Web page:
Closed Until Further Notice
Southwest Airlines said its 2022 holiday meltdown cost $825 million in lost revenue. Jeramey Lende /

Closed Until Further Notice

Attitudes about work are changing, with real consequence.

Three days before Christmas, the eastern two-thirds of the nation was hit by a dramatic winter weather system, with high winds and cold temperatures. Because it would affect major population centers, it got a lot more national publicity than usual, and even Minnesotans seemed oddly on edge.

The forecast for cold, snow, and wind was hardly unprecedented by local standards and presented dangers in rural settings. But urban businesses began announcing preemptive closings to protect employees, including, but not limited to, the U.S. Postal Service, Trader Joe’s, Juut Salons, and more. It struck me as atypical behavior for Minnesota businesses facing tough winter weather.

The proximity to the holiday was particularly unfortunate. These were not three ordinary weekdays, and businesses were forgoing a lot of revenue and customer goodwill by the weather-related closing. (Never mind the specter of those workers and their customers turning to Amazon and DoorDash, forcing another poor sap to take on twice the workload.)

It was a break with the compact that had held since I arrived in Minnesota 40 years ago, which is that we live in a cold climate and part of living here is to function in it, because people still need to eat, receive essential letters and packages in the mail, and travel for important annual visits to loved ones.

I mention travel because we all now know that Southwest Airlines suffered a meltdown in the days after Christmas, prompted by its insistence to try to operate through the storm, which caused disruptions throughout its system (and those of all airlines). Those problems cascaded at Southwest, causing the airline to basically shut down for several days to reposition crews, which the airline had lost track of due to its IT inadequacies. Virtually all its MSP service was cancelled.

The bloodlust on social media was extreme. A man missed an organ transplant. People lost final visits with dying loved ones. One aviation journalist tweeted that the airline was ruining people’s lives and needed to be dealt with criminally.

Southwest was deservedly pilloried for spending on stock buybacks rather than modern crew scheduling software, but what naïve young journalists were missing is that a lot of the chaos was rooted in choices made not by Southwest’s management, but its workers.

Southwest’s holiday problems began when abnormally large numbers of its ground (“ramp”) staff at its Denver and Baltimore hubs stopped showing up to work, apparently due to the cold. Managers declared an operational emergency to force people to work. That made thing worse. A 737 from Florida to Denver had to turn back mid-flight because there was no one to handle it on arrival.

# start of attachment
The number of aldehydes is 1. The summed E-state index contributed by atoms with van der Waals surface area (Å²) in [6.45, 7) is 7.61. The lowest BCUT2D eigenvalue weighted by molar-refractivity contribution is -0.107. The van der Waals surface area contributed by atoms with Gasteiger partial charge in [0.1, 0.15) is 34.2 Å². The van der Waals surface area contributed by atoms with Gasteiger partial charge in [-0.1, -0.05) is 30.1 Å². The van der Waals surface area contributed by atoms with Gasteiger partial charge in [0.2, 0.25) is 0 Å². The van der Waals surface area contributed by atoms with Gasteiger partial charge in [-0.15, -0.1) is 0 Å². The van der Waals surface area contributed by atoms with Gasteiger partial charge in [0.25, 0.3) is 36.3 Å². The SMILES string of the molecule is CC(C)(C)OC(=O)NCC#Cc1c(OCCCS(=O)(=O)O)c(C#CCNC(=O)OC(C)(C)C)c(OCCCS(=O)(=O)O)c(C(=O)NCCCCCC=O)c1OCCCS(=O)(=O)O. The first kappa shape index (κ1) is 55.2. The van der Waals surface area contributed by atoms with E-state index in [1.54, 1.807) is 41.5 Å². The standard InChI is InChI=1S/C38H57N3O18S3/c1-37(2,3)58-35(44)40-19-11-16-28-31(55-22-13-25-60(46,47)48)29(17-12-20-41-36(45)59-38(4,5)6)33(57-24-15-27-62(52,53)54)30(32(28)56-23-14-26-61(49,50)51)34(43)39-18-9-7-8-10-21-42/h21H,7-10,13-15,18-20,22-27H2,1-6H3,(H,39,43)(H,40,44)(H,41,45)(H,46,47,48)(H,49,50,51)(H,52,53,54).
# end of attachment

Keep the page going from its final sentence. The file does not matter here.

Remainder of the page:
Southwest wearing the black hat was ironic. It was, for decades, the darling of the people because it didn’t charge for checked bags or seat assignments and didn’t level change fees. It was an airline that engendered fierce loyalty among its flyers and staff. Its stock symbol, “LUV,” was emblematic of Southwest’s relationship with those stakeholders. Southwest resisted rapid technological evolution, in part because it believed it would erode the personal touch the airline was famous for.

When I suggested to some of the most strident Southwest denouncers that it was the very “stay safe,” people-oriented culture they cherish that unleashed the problems at the airline, they rationalized. They insisted the company was somehow more venal than Trader Joe’s and the USPS.

To me, it was part and parcel. I hear regularly from public-facing employers that the under-35 workforce is different. Work is not supposed to be hard, and when it is, it’s time for a mental health day. And that ethos is defended in the culture. So it’s now acceptable to ask people to go without groceries, mail, garbage collection, and even medical care because it will cause the workers who deliver it to revolt—meaning quit.

We have seen a necessary and overdue correction in the worker/employer power dynamic in the last few years—too many Americans work for less than a living wage, and rising wages have helped improve that situation. But facing the reality of chronic worker shortages and declining productivity, I ask a basic question: What is our obligation to one another when essential work is onerous?

In the past, we asked immigrants to take hard jobs as a path to citizenship and opportunity for their kids. But it seems like Americans would rather miss their flight and mail than squeeze open the southern border to people who will make our country richer, not poorer.

Absent that, how can employers motivate workers to take on tough, often well-paid, union jobs, whether on the airport ramp or in an ICU? Is our future increasingly like Qatar, where foreign workers must be imported to ensure the native-born can work from a coffee shop, except when storms threaten?

Folks, winter isn’t coming. It’s here.

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